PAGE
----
ANN ARBOR, MICH.- The University of Michigan Museum of Art
opened its fall schedule of exhibitions with three shows. The exhibitions feature a Seoul-based collaborative, African art and an exhibition by Danish artist Jesper Just.
YOUNG-HAE CHANG HEAVY INDUSTRIES
August 11December 30, 2012
The Seoul-based art collaborative, YOUNG-HAE CHANG HEAVY INDUSTRIES (YHCHI) is known for innovative video works that exist at the nexus of visual art and digital literature. Blurring the boundaries between media, technologies, and cultural histories, YHCHI has gained international acclaim for their "net art" productionsmostly black-and-white videos of quickly flashing capitalized text in a generic font with synchronized music. This exhibition will present a newly commissioned piece by UMMA, which will be added to the artists' website, yhchang.com.
African Art and the Shape of Time
August 18, 2012February 3, 2013
African Art and the Shape of Time explores how African art gives material form to diverse concepts of temporality, history and memory. African art is often interpreted in Western analytical frameworks as expressions of timeless myths and rituals, interrupted only by the colonial encounter. African Art and the Shape of Time complicates such conventional views by considering diverse modes for reckoning time and its philosophical, social, and religious significance. The exhibition includes 30 works from the University of Michigan Museum of Art, National Museum of African Art, Fowler Museum at UCLA, as well as several Detroit area private collections, and is organized around five themes that explore the multiplicity of time in Africa: The Beginning of Things, Embodied Time, Moving Through Time, Global Time, and "NOW."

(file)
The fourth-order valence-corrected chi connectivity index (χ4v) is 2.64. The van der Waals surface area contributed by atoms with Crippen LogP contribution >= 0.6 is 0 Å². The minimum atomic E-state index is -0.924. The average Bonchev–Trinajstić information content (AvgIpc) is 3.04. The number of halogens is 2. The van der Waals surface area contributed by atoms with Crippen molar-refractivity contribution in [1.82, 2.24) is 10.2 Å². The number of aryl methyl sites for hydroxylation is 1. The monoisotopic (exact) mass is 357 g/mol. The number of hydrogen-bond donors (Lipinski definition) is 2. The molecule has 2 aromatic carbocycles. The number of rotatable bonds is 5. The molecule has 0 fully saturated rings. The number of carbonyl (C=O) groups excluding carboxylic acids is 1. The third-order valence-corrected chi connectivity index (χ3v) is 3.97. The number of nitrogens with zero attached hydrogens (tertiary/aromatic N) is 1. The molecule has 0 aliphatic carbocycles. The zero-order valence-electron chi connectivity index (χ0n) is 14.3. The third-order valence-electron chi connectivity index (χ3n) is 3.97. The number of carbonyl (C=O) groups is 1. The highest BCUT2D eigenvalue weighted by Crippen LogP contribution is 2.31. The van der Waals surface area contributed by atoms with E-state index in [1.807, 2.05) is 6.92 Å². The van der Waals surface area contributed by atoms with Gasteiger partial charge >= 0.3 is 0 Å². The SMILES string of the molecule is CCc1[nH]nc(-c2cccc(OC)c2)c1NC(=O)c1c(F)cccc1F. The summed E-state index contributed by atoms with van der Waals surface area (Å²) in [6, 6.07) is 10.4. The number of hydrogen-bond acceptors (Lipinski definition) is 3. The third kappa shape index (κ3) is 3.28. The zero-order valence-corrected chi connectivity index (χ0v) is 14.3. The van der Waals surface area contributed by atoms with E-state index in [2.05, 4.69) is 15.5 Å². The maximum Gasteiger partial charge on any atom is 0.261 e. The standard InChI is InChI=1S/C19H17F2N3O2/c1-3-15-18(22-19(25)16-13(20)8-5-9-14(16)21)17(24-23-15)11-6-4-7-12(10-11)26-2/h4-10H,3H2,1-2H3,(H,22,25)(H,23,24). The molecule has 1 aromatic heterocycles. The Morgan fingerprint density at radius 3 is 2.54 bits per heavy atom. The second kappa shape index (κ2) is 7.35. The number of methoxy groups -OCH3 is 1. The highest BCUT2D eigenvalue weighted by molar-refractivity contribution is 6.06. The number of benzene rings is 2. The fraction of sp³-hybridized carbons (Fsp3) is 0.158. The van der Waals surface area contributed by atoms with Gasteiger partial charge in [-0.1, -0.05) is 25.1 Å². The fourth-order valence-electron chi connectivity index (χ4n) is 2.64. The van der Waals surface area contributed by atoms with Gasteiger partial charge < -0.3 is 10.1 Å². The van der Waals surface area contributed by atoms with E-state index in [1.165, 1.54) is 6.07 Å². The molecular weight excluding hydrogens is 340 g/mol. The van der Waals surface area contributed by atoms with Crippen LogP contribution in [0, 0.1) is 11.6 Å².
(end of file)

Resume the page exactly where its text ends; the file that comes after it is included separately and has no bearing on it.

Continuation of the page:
Jesper Just: This Nameless Spectacle
August 18-December 9, 2012
Visitors encountering Danish artist Jesper Justs This Nameless Spectacle will find themselves captivated in stages, as the experience of viewing it unfolds over time. In this breathtaking installation, as in much of his work, Just situates the viewer in his signature landscape of beauty, provocation, and a general uneasiness that is as seductive as it is ominous. The storyline is at once deceptively simple and perplexing: a wheelchair-bound protagonist travels through a neighborhood in the outskirts of Paris to her apartment, while a young male character appears to follow her. Once home, she is able to leave her wheelchair but is overcome by a powerful seizure. One of Justs unique strengths is his ability to engage the viewer in an open-ended, unresolved narrative in a manner that is more intriguing than frustrating. It is impossible to parse but equally impossible to abandon, and this is the essence of Justs gift for hypnotic storytelling.